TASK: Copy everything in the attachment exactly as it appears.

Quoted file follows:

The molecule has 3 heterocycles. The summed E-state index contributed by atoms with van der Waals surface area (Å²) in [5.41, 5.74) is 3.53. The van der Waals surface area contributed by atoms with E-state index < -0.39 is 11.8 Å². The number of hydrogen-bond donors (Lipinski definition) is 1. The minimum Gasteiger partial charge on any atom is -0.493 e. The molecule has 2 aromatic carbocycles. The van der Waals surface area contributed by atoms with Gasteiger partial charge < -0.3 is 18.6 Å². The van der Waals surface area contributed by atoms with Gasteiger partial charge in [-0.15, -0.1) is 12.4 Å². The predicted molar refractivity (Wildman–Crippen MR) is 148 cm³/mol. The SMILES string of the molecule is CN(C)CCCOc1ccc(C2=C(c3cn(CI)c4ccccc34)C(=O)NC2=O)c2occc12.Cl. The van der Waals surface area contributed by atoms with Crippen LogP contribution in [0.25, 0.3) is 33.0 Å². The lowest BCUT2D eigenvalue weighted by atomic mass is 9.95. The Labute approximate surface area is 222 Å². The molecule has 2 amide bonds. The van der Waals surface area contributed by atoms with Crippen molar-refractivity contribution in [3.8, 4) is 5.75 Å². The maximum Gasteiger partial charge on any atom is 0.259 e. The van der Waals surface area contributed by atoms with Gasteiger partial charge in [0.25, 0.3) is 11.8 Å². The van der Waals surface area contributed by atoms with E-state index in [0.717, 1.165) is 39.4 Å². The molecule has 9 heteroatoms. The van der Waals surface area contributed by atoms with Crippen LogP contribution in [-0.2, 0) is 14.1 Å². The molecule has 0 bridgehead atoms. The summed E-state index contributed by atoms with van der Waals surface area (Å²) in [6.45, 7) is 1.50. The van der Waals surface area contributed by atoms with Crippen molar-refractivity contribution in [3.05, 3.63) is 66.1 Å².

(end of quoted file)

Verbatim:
The molecule has 3 heterocycles. The summed E-state index contributed by atoms with van der Waals surface area (Å²) in [5.41, 5.74) is 3.53. The van der Waals surface area contributed by atoms with E-state index < -0.39 is 11.8 Å². The number of hydrogen-bond donors (Lipinski definition) is 1. The minimum Gasteiger partial charge on any atom is -0.493 e. The molecule has 2 aromatic carbocycles. The van der Waals surface area contributed by atoms with Gasteiger partial charge < -0.3 is 18.6 Å². The van der Waals surface area contributed by atoms with Gasteiger partial charge in [-0.15, -0.1) is 12.4 Å². The predicted molar refractivity (Wildman–Crippen MR) is 148 cm³/mol. The SMILES string of the molecule is CN(C)CCCOc1ccc(C2=C(c3cn(CI)c4ccccc34)C(=O)NC2=O)c2occc12.Cl. The van der Waals surface area contributed by atoms with Crippen LogP contribution in [0.25, 0.3) is 33.0 Å². The lowest BCUT2D eigenvalue weighted by atomic mass is 9.95. The Labute approximate surface area is 222 Å². The molecule has 2 amide bonds. The van der Waals surface area contributed by atoms with Crippen molar-refractivity contribution in [3.8, 4) is 5.75 Å². The maximum Gasteiger partial charge on any atom is 0.259 e. The van der Waals surface area contributed by atoms with Gasteiger partial charge in [0.25, 0.3) is 11.8 Å². The van der Waals surface area contributed by atoms with E-state index in [0.717, 1.165) is 39.4 Å². The molecule has 9 heteroatoms. The van der Waals surface area contributed by atoms with Crippen LogP contribution in [-0.2, 0) is 14.1 Å². The molecule has 0 bridgehead atoms. The summed E-state index contributed by atoms with van der Waals surface area (Å²) in [6.45, 7) is 1.50. The van der Waals surface area contributed by atoms with Crippen molar-refractivity contribution in [3.05, 3.63) is 66.1 Å².